As I've found authors I love and trust, times have changed. I attended my first Christian speculative fiction conference this July, and while I don't write speculative fiction, I enjoy reading several good authors from that field. The genre is full of creativity and imagination, and ultimately requires the same amount of discernment as any genre you pick up. I certainly respect those who still might wish to stay away from it. But today's post is about a couple of books that I think everyone would be comfortable with, if it's something you're considering.
Jules Verne wrote the 19th century equivalent of speculative fiction. While his books are so familiar to us as to almost feel like historical fiction now, they're still very much sci-fi. At the time, his inventions weren't invented yet. Man hadn't gone to the moon (From the Earth to the Moon.) Advanced weaponry wasn't a factor in their world (The Begum's Millions). Neither was advanced naval technology (Matthias Sandorf, 20,000 Leagues Under the Sea). His fiction, while not all of it proved true (there are no people in space) proved innovative and prophetic about the future. There can be a fruitful place for that in the world of innovative Christian writers today.
Today's stories I'm showcasing aren't sci-fi. But they are speculative, and whether you love that genre to pieces, or come at it with hesitations, I think both of these offerings provide quality storytelling and a comfortable introduction to the fantasy world.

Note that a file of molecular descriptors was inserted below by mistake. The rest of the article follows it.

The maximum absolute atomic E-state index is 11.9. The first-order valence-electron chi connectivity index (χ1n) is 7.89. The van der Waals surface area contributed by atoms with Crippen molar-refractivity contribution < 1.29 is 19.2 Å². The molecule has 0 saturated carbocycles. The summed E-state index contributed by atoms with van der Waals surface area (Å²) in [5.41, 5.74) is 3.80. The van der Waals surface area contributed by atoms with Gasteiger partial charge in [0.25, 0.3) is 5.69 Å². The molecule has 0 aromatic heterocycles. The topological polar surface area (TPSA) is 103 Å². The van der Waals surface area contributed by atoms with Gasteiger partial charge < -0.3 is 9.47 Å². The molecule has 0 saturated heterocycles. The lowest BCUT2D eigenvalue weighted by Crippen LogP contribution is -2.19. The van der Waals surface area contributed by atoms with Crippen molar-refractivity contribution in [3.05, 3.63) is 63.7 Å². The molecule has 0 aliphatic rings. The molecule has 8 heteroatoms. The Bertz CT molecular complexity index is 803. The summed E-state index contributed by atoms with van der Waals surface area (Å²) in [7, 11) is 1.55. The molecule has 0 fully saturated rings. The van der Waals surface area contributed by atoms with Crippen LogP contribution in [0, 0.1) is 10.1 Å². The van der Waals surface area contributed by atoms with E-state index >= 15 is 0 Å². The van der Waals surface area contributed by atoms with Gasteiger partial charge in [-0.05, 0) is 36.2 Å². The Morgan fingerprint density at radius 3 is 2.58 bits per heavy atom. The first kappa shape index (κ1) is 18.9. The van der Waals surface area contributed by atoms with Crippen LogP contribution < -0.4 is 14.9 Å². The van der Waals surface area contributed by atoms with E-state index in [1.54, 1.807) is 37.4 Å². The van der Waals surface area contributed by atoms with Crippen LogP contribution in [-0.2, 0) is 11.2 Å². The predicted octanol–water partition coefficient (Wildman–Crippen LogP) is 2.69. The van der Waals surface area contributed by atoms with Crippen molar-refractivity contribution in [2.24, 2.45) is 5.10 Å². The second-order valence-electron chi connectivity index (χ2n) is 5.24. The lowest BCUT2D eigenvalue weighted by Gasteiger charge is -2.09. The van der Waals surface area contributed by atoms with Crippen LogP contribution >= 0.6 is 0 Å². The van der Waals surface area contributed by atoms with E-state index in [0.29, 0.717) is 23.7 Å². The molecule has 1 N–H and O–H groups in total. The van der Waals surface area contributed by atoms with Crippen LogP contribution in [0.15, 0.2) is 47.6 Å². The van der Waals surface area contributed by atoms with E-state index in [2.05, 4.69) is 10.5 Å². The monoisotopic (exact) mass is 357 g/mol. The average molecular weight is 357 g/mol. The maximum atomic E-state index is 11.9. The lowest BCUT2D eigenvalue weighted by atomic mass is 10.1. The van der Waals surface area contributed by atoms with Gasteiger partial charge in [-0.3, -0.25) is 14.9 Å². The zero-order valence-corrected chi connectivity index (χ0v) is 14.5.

Crowning HeavenEmily Hayse's Crowning Heaven is a portal fantasy, a book that takes the character from Earth to another world and a new set of adventures. Heaven Cassidy, the protagonist, finds she is the queen of two kingdoms...one of which wants to crown her, and one of which wants to kill her.
|photo via Goodreads|
The Electrical Menagerie
Mollie Reader's The Electrical Menagerie sold out at Realm Maker's. Arbrook Huxley and Sylvester
|photo via Goodreads|
If you liked The Greatest Showman's circus themes (or even if you didn't) you'll love this book with steampunk flavors. Because I'm not familiar with spec fic, I didn't have a lot of authors to compare it to, but the general flavor and robotic inventions felt like Jules Verne for the next generation (skipping all the slow geographical bits). In The Electrical Menagerie, the characters travel on cool sky trains, and Huxley and Carthage's relationship filled my ever-thirsty heart for good character friendships. As Sylvester tries to hide past weakness and prove himself, he's a loveable protagonist to travel with, providing a great weekend read or family read-aloud. It's even on sale for 99 cents right now!
If you're in the mood for an epic historical fantasy, or a really fun robotic circus competition, I think you'll love these 2018 releases. I can't wait to read more from both these ladies!